I’'m working on cutting some fully 3d models of cars(Mustang at the moment) but about a quarter of the way into a cut using UGS my computer turned off because I moved the fan that keeps the old piece of junk from overheating. When I got it started back up along with UGS it was reporting my location as being way off from where the bit stopped relative to original zero. Even if I could figure out what the last command was I have no idea where zero is anymore. Work position is at some nonsensical values 6 inches off my part and Material position is now 0,0,0. My questions are as follows:
Any idea how to deal with premature stoppage? Does UGS log somewhere that I haven’t seen? I’m considering trying to pipe all the command-line output to a file. Then I can figure out what the last command was and start from there.
How the heck did the position get so far off? I would have thought that the computer would have been sending G1s and suddenly stop which should leave grbl hanging, but still with it’s original work zero. On starting UGS again it should read the zero back from grbl right?
I too have been caught and though I’ve yet to try it, I wondered about doing the following…
Home the machine
Move to whatever point is going to be the 0,0,0 for the job.
BEFORE setting X, Y and Z to zero, record the current X, Y and Z positions from within UGS (relative to the Home position).
Set the zero positions and cut as normal.
If the worst happens and you lose zero, all you’d need to do is home the machine, manually move it to the X, Y and Z positions that were recorded above. Reset zero at this point and then begin the job again.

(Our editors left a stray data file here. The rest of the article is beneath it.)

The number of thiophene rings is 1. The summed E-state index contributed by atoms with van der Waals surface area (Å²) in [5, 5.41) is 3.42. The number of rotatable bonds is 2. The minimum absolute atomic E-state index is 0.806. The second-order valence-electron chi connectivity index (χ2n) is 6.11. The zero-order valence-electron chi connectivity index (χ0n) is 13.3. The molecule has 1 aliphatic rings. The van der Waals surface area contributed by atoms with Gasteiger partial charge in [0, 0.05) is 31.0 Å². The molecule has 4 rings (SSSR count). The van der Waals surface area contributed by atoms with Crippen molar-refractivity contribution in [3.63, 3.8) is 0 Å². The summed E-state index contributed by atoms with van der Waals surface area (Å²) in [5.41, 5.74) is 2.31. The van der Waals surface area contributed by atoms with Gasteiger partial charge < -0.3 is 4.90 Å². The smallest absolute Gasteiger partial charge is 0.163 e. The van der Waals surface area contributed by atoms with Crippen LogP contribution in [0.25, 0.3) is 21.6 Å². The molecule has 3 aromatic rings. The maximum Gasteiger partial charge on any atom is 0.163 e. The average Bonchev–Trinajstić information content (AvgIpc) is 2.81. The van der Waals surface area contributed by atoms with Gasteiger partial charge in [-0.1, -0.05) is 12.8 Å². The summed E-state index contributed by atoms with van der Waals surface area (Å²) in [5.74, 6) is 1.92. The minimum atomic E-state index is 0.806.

Mind you, I’ve never tried this…
I did not. I use the “drop bit in the x/y position i want until it catches on a piece of paper” zeroing method. Are you saying that if I made machine zero the same as work zero at the beginning then after restarting the position would have been correct relative to my original work zero? Either way, I with there was a button for resetting both instead of just the one…
I agree, I did this many times working out how to get a good pinewood derby car, and by using homing and a fixed piece of wood to align the blanks, I was able to “re-x-carve” the same shape several times, even after regenerating the g-code or changing bits.
WARNING: successful bit changes require a way to accurately set the Z zero position!!!
If you haven’t tried it yet, then this is probably harder than you think, since your original Z zero position on the stock probably doesn’t exist any longer.
Ah! It’s relative to machine zero! That’s what I didn’t understand. I see what you were saying now. The “Learning about G28” post is very helpful, thanks.
It kinda appears there’s a few automated ways to do this and clearly I need to learn more.
My suggestion perhaps was less than clear. All it entailed was to manually record the point where you set the 0,0,0 position, before you began cutting. A point which is relative to the homing location for your machines and is a location that is easily repeatable and easy to find.
After recording the UGS info, you then go ahead and (without moving the bit) do your normal process to zero each of the three axes In UGS and begin work.
If the job is interrupted and zero is lost, you can simply ‘home’ the machine and then manually move the bit to the UGS location you recorded. This position is the same spot where you originally set your axes to zero and began work. You can then reset each axis to zero and restart your job.
It sounds long winded, but it’s simply a manual method of returning to the location where you set 0, 0, 0 on your material so you can quickly find it again when or if needed.
I have been living on Center of project cam position start if something drops I can manually roll back to where it started - if using the lower corner you can do the same thing. If the system sleeps you get boned. overheats boned… sorry but a stable computer is a serious need on something like this even in UGCS there is no way to tell what line you were on so an air cut to a similar local or just letting it rerun 100%/